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And here’s a slideshow of the 流鏑馬 (Horseback Archery) at 鎌倉 (Kamakura):

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And the 流鏑馬 (Horseback Archery) at 浅草 (Asakusa):

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And here’s a slideshow of New Years at 浅草 (Asakusa):

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東京ディズニーランド (Tokyo Disneyland):

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A park near our house:

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花見 (Cherry Blossom Viewing):

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茨城県 (Ibaraki) is a countryside prefecture to the north of 東京都 (Tokyo):

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横浜 (Yokohama):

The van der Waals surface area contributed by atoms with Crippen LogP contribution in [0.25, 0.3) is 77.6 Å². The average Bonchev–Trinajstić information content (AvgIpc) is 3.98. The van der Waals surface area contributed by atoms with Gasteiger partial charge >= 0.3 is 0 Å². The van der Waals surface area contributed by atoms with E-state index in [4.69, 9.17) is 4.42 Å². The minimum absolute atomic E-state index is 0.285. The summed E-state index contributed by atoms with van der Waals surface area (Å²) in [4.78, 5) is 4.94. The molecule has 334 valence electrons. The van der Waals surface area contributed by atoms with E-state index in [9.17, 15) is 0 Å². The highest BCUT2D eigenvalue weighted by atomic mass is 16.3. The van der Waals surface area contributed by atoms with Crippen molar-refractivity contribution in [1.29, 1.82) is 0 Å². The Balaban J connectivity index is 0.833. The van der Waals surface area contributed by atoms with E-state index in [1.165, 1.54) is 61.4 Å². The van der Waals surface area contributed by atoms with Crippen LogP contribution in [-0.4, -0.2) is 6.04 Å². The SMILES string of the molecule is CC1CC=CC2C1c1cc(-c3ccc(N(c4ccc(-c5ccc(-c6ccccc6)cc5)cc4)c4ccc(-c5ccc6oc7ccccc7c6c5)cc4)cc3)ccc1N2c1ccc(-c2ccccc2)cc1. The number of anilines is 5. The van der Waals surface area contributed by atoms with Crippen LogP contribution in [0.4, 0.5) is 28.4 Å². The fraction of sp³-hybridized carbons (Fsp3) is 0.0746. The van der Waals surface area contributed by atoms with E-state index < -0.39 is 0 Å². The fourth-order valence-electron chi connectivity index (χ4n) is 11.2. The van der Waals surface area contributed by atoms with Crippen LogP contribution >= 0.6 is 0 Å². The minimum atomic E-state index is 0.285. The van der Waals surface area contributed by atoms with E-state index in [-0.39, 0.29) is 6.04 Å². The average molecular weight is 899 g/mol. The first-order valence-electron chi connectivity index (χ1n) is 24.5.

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亀戸天神 (Kameido-Tenjin Shrine):

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原宿 (Harajuku) and 渋谷 (Shibuya):

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These photos are from 上野 (Ueno):

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東京タワー (Tokyo Tower):

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The 東京ドーム (Tokyo Dome) area (including the amusement park and 小石川後楽園 (Koishikawa-kourakuen Japanese Gardens)). There happened to be a cosplay event on the day I took these photos:

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東京駅 (Tokyo Train Station) and the 皇居 (Imperial Palace):

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東京大学 (The University of Tokyo):